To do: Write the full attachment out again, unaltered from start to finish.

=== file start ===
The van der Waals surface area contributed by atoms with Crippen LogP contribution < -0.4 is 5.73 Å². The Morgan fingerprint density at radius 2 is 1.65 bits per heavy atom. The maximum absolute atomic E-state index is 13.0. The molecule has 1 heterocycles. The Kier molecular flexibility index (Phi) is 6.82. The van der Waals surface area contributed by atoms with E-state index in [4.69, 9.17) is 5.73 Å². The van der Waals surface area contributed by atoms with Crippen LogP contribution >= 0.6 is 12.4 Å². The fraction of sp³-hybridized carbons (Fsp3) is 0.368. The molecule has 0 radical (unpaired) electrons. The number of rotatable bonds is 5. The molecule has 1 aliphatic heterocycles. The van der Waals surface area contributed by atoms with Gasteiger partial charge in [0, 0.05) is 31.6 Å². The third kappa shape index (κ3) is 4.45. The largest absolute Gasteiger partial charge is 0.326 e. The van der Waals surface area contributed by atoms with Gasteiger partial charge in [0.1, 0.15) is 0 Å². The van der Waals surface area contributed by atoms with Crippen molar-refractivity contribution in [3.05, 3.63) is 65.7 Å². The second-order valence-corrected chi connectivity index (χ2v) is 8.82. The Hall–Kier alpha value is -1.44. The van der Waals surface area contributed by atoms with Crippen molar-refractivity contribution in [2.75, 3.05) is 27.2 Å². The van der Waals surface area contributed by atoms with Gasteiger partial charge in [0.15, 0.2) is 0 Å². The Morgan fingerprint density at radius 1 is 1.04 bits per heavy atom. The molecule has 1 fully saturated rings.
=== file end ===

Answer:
The van der Waals surface area contributed by atoms with Crippen LogP contribution < -0.4 is 5.73 Å². The Morgan fingerprint density at radius 2 is 1.65 bits per heavy atom. The maximum absolute atomic E-state index is 13.0. The molecule has 1 heterocycles. The Kier molecular flexibility index (Phi) is 6.82. The van der Waals surface area contributed by atoms with E-state index in [4.69, 9.17) is 5.73 Å². The van der Waals surface area contributed by atoms with Crippen LogP contribution >= 0.6 is 12.4 Å². The fraction of sp³-hybridized carbons (Fsp3) is 0.368. The molecule has 0 radical (unpaired) electrons. The number of rotatable bonds is 5. The molecule has 1 aliphatic heterocycles. The van der Waals surface area contributed by atoms with Gasteiger partial charge in [0, 0.05) is 31.6 Å². The third kappa shape index (κ3) is 4.45. The largest absolute Gasteiger partial charge is 0.326 e. The van der Waals surface area contributed by atoms with Gasteiger partial charge in [0.1, 0.15) is 0 Å². The van der Waals surface area contributed by atoms with Crippen molar-refractivity contribution in [3.05, 3.63) is 65.7 Å². The second-order valence-corrected chi connectivity index (χ2v) is 8.82. The Hall–Kier alpha value is -1.44. The van der Waals surface area contributed by atoms with Crippen molar-refractivity contribution in [2.75, 3.05) is 27.2 Å². The van der Waals surface area contributed by atoms with Gasteiger partial charge in [0.15, 0.2) is 0 Å². The Morgan fingerprint density at radius 1 is 1.04 bits per heavy atom. The molecule has 1 fully saturated rings.